I am pleased to have secured this Adjournment debate to raise the worrying and growing issue of criminal attacks on shop staff. Thousands of workers in my constituency and some 2.7 million people across the country are employed in the retail sector. So it is right that we address the risks and abuse that they face.
I know that the Home Office does not collect specific statistics on attacks on shop workers, but the number of thefts from shops is on the rise. In the West Midlands police force area, the number of recorded offences rose by 12 per cent. in the past two years, from 17,891 incidents in 1999–2000 to just over 20,000 thefts in 2001–02.
The retail crime survey published by the British Retail Consortium gives an idea of the number of attacks on shop staff. Last year, it found that 20,000 staff were physically assaulted in 2001—a 40 per cent. increase in just over a year. Some 28,000 staff were threatened, 68,000 were verbally abused and many more incidents go unreported. Staff in small and medium-sized retail outlets such as garages, newsagents and off-licences continue to be more susceptible to attack. The BRC found that 12 in every 1,000 staff in the small and medium-sized enterprise sector were subject to physical violence compared with seven per 1,000 staff for larger retailers. Small stores are less likely to have security measures, such as CCTV and in-store guards, but more likely to have staff working on their own, often late at night.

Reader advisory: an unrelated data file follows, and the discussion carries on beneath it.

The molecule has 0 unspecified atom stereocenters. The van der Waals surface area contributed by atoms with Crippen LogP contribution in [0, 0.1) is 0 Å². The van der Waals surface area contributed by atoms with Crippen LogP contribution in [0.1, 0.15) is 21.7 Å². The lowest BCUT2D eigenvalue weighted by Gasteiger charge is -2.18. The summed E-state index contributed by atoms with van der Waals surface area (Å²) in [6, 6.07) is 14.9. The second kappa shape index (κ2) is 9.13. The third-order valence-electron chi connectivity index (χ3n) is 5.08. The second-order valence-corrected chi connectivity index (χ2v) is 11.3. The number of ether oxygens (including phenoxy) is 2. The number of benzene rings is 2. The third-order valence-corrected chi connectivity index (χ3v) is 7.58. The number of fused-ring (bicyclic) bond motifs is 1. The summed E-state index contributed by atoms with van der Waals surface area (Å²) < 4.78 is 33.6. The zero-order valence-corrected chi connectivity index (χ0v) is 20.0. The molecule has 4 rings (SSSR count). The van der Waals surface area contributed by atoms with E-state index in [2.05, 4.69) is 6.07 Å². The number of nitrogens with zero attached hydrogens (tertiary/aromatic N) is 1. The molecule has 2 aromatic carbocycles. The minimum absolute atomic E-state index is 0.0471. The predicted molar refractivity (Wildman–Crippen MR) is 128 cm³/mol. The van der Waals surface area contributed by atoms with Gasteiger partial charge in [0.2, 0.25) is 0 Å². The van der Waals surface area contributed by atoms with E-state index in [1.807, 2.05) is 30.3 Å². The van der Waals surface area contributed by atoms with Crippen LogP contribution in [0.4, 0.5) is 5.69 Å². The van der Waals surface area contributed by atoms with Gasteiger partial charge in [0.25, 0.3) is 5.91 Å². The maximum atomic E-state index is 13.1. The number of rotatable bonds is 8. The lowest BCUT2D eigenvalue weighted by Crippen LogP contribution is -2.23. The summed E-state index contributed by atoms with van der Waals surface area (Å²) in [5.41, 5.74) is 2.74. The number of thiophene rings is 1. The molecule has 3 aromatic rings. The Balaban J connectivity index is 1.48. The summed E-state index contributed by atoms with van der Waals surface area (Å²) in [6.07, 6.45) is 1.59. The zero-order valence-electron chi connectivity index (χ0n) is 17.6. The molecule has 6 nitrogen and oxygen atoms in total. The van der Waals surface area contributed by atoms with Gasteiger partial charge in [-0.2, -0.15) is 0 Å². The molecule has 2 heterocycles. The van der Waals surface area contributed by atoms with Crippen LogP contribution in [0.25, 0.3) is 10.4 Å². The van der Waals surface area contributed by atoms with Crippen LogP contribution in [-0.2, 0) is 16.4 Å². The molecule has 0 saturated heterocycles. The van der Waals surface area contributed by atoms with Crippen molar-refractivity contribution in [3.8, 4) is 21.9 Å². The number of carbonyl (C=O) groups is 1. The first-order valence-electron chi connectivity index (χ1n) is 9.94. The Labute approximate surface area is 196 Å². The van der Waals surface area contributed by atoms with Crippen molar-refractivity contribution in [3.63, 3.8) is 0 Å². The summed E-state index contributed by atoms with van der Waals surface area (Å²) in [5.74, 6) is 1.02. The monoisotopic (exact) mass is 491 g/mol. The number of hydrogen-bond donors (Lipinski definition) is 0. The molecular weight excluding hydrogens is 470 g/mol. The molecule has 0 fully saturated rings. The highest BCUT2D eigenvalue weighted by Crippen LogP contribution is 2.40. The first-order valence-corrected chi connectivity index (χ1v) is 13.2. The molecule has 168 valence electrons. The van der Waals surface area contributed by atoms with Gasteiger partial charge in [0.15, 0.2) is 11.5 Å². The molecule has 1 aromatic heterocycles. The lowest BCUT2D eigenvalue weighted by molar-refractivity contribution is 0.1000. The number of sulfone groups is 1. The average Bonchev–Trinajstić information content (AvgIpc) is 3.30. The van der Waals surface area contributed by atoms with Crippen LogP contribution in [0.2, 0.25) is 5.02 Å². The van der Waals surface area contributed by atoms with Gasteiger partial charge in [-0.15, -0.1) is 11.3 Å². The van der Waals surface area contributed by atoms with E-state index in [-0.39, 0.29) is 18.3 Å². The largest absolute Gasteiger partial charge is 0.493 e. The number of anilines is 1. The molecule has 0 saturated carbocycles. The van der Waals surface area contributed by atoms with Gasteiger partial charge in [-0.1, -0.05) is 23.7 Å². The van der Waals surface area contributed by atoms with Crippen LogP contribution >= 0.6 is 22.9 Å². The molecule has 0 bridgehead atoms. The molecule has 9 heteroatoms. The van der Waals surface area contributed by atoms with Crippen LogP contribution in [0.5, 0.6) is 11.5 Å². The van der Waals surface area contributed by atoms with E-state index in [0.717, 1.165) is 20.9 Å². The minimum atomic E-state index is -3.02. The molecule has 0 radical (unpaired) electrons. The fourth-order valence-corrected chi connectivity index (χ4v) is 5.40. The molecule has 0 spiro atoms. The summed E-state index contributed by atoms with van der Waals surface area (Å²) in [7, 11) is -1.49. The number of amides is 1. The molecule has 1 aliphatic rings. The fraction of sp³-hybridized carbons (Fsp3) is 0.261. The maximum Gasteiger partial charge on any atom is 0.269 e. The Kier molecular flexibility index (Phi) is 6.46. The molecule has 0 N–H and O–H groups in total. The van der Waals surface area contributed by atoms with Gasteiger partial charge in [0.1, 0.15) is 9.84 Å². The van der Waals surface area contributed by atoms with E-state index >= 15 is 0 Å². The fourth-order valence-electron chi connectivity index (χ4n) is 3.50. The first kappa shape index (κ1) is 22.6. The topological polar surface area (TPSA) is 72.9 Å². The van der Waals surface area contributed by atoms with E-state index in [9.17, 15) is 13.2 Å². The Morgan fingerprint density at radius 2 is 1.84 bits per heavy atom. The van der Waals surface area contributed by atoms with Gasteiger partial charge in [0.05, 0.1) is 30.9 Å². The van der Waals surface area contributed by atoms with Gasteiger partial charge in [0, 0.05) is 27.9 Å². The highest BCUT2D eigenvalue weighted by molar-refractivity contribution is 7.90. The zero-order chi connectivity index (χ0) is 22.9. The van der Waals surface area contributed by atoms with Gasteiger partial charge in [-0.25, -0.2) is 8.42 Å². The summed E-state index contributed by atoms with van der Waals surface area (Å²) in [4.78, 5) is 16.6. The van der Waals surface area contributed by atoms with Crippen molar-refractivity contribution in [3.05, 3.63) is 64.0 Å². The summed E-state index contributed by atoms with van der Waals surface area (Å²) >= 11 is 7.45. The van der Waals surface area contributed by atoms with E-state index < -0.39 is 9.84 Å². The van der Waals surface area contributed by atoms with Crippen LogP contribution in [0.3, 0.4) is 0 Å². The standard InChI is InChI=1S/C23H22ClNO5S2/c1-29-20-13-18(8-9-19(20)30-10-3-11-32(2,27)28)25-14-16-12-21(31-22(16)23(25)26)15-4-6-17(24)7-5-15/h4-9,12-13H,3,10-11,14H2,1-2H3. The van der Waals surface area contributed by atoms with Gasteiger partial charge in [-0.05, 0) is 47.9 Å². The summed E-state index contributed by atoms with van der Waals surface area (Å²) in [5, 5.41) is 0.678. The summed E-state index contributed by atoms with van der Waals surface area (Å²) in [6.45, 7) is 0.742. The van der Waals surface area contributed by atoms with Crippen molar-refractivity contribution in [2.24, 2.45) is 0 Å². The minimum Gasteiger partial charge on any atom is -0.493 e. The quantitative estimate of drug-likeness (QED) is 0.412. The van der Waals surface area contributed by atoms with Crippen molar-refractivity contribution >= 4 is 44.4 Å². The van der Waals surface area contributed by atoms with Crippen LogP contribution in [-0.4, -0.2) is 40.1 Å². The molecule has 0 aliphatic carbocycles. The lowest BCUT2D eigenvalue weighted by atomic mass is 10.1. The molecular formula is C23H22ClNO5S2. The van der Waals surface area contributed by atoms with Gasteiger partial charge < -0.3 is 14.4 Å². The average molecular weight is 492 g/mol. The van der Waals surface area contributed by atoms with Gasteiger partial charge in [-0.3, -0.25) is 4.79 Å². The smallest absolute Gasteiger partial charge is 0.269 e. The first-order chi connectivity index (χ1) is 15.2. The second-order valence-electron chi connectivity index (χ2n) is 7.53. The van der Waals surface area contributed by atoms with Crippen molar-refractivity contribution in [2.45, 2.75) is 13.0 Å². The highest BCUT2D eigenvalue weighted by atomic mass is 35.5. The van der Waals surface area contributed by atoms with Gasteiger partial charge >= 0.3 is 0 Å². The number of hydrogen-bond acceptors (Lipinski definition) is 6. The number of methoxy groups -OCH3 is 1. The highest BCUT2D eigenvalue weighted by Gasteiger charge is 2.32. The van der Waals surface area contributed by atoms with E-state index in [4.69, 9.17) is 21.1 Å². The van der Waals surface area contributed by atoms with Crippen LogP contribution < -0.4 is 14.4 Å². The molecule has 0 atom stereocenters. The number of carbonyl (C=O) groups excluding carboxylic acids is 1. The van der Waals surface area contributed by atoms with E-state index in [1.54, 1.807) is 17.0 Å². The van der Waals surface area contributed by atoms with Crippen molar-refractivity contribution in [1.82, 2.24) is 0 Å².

Last year, a young manager at the Lidl supermarket in the Hamstead area of my constituency was viciously and violently attacked by a man with a baseball bat. Like thousands of shop staff across the country, he was working late at night with no security or support.